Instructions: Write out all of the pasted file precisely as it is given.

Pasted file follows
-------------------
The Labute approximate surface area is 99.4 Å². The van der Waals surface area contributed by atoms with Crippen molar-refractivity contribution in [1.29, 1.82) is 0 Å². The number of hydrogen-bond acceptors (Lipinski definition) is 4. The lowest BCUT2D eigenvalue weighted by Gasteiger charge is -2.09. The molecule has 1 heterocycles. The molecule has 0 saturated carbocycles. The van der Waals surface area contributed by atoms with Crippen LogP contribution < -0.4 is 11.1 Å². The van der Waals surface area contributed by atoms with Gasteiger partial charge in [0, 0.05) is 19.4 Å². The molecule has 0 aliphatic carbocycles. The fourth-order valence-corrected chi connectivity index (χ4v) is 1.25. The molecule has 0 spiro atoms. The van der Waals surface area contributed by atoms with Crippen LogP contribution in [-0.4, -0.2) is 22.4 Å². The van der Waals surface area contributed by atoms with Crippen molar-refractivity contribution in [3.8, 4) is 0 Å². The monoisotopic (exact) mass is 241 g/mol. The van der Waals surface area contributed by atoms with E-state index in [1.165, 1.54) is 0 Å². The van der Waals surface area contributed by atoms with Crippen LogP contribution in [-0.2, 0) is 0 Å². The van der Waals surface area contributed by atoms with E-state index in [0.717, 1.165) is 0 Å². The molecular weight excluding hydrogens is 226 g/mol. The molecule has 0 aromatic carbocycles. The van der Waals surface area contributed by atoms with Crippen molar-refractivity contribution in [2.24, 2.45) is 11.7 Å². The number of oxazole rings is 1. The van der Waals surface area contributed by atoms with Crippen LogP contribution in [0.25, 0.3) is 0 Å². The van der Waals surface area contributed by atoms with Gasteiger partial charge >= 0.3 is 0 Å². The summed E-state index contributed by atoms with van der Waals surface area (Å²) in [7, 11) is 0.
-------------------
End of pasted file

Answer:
The Labute approximate surface area is 99.4 Å². The van der Waals surface area contributed by atoms with Crippen molar-refractivity contribution in [1.29, 1.82) is 0 Å². The number of hydrogen-bond acceptors (Lipinski definition) is 4. The lowest BCUT2D eigenvalue weighted by Gasteiger charge is -2.09. The molecule has 1 heterocycles. The molecule has 0 saturated carbocycles. The van der Waals surface area contributed by atoms with Crippen LogP contribution < -0.4 is 11.1 Å². The van der Waals surface area contributed by atoms with Gasteiger partial charge in [0, 0.05) is 19.4 Å². The molecule has 0 aliphatic carbocycles. The fourth-order valence-corrected chi connectivity index (χ4v) is 1.25. The molecule has 0 spiro atoms. The van der Waals surface area contributed by atoms with Crippen LogP contribution in [-0.4, -0.2) is 22.4 Å². The van der Waals surface area contributed by atoms with Crippen molar-refractivity contribution in [3.8, 4) is 0 Å². The monoisotopic (exact) mass is 241 g/mol. The van der Waals surface area contributed by atoms with E-state index in [1.165, 1.54) is 0 Å². The van der Waals surface area contributed by atoms with Crippen LogP contribution in [-0.2, 0) is 0 Å². The van der Waals surface area contributed by atoms with E-state index in [0.717, 1.165) is 0 Å². The molecular weight excluding hydrogens is 226 g/mol. The molecule has 0 aromatic carbocycles. The van der Waals surface area contributed by atoms with Crippen molar-refractivity contribution in [2.24, 2.45) is 11.7 Å². The number of oxazole rings is 1. The van der Waals surface area contributed by atoms with Crippen LogP contribution in [0.25, 0.3) is 0 Å². The van der Waals surface area contributed by atoms with Gasteiger partial charge >= 0.3 is 0 Å². The summed E-state index contributed by atoms with van der Waals surface area (Å²) in [7, 11) is 0.